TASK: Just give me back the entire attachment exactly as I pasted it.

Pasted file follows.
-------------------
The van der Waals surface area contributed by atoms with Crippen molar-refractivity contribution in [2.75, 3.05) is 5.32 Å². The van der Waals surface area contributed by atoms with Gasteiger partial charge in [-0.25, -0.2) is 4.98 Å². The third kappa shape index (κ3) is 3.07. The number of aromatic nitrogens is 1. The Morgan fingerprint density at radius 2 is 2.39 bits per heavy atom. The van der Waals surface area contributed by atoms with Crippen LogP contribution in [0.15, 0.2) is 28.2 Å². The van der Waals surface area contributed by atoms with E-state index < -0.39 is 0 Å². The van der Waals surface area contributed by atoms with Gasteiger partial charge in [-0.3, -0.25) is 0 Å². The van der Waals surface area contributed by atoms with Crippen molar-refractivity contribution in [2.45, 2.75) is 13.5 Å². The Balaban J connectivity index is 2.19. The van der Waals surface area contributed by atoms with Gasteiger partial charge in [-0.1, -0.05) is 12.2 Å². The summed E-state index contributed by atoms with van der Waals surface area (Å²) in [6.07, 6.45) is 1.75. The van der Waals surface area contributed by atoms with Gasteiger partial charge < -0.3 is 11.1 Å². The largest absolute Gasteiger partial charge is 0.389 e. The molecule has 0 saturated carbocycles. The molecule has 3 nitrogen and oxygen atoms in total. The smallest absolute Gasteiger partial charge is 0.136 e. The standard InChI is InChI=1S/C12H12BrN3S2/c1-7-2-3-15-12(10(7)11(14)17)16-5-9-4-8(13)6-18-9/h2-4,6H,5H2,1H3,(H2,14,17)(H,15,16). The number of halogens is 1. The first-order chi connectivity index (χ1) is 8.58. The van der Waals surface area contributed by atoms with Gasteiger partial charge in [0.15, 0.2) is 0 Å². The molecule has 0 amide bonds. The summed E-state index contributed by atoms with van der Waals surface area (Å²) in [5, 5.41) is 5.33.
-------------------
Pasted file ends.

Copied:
The van der Waals surface area contributed by atoms with Crippen molar-refractivity contribution in [2.75, 3.05) is 5.32 Å². The van der Waals surface area contributed by atoms with Gasteiger partial charge in [-0.25, -0.2) is 4.98 Å². The third kappa shape index (κ3) is 3.07. The number of aromatic nitrogens is 1. The Morgan fingerprint density at radius 2 is 2.39 bits per heavy atom. The van der Waals surface area contributed by atoms with Crippen LogP contribution in [0.15, 0.2) is 28.2 Å². The van der Waals surface area contributed by atoms with E-state index < -0.39 is 0 Å². The van der Waals surface area contributed by atoms with Gasteiger partial charge in [-0.3, -0.25) is 0 Å². The van der Waals surface area contributed by atoms with Crippen molar-refractivity contribution in [2.45, 2.75) is 13.5 Å². The Balaban J connectivity index is 2.19. The van der Waals surface area contributed by atoms with Gasteiger partial charge in [-0.1, -0.05) is 12.2 Å². The summed E-state index contributed by atoms with van der Waals surface area (Å²) in [6.07, 6.45) is 1.75. The van der Waals surface area contributed by atoms with Gasteiger partial charge < -0.3 is 11.1 Å². The largest absolute Gasteiger partial charge is 0.389 e. The molecule has 0 saturated carbocycles. The molecule has 3 nitrogen and oxygen atoms in total. The smallest absolute Gasteiger partial charge is 0.136 e. The standard InChI is InChI=1S/C12H12BrN3S2/c1-7-2-3-15-12(10(7)11(14)17)16-5-9-4-8(13)6-18-9/h2-4,6H,5H2,1H3,(H2,14,17)(H,15,16). The number of halogens is 1. The first-order chi connectivity index (χ1) is 8.58. The van der Waals surface area contributed by atoms with Gasteiger partial charge in [0.15, 0.2) is 0 Å². The molecule has 0 amide bonds. The summed E-state index contributed by atoms with van der Waals surface area (Å²) in [5, 5.41) is 5.33.